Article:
Numeric Data Types
Numeric data types in Snowflake can be used to store numeric values like whole numbers, decimals, and floating point numbers. There are 2 important concepts to understand when dealing with numeric type data in Snowflake:
- Precision: This refers to the total number of digits a number can have. In Snowflake, the maximum precision for a numeric data type is 38.
- Scale: This is the count of digits after the decimal point. The maximum scale is 37 – so you can have up to 37 digits to the right of the decimal.
When storing the same value, precision does not affect storage but the scale does. Additionally, larger scales may slow down processing and use more memory.
Common numeric data types include:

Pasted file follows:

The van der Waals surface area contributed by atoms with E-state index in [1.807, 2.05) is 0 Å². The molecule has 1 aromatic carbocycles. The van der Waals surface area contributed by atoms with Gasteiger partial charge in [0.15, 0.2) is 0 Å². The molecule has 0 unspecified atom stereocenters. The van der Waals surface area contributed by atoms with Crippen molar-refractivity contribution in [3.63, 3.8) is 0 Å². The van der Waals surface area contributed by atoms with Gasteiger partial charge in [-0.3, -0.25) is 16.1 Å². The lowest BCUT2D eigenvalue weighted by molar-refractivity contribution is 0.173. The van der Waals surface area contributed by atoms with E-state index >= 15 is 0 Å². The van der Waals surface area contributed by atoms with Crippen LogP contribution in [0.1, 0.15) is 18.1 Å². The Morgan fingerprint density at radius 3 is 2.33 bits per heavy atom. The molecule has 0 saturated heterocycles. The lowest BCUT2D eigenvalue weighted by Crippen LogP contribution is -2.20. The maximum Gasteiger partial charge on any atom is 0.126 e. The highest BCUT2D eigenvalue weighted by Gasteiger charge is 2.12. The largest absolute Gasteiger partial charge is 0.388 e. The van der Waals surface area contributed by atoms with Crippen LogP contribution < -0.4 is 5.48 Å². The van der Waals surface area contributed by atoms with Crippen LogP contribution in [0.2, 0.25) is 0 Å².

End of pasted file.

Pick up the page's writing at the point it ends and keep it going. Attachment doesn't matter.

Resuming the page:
- NUMBER: The primary data type for storing both integers and decimals. It comes with a default precision of 38 and a scale of 0.
- DECIMAL and NUMERIC: Both are interchangeable with NUMBER.
- INT, INTEGER, BIGINT, SMALLINT, TINYINT, BYTEINT: These types represent integers. Their precision is fixed at 38, with a scale of 0.
- FLOAT, FLOAT4, FLOAT8: Represented as 64-bit floating-point numbers.
- DOUBLE, DOUBLE PRECISION, REAL: These are other names for the FLOAT type.
Numeric types are versatile. They can hold both discrete and continuous values, support calculations, and are handy for columns like price, quantity, and ratings.
For instance, if you want to define a column for price with an optional precision parameter and scale parameter, you can use the following:
CREATE TABLE sales (price NUMBER(5,2));
This sets up the price column to hold numbers up to 5 digits, with 2 digits after the decimal.
- When storing large numbers, rounding errors might occur. Be cautious, especially when performing mathematical operations on these numbers.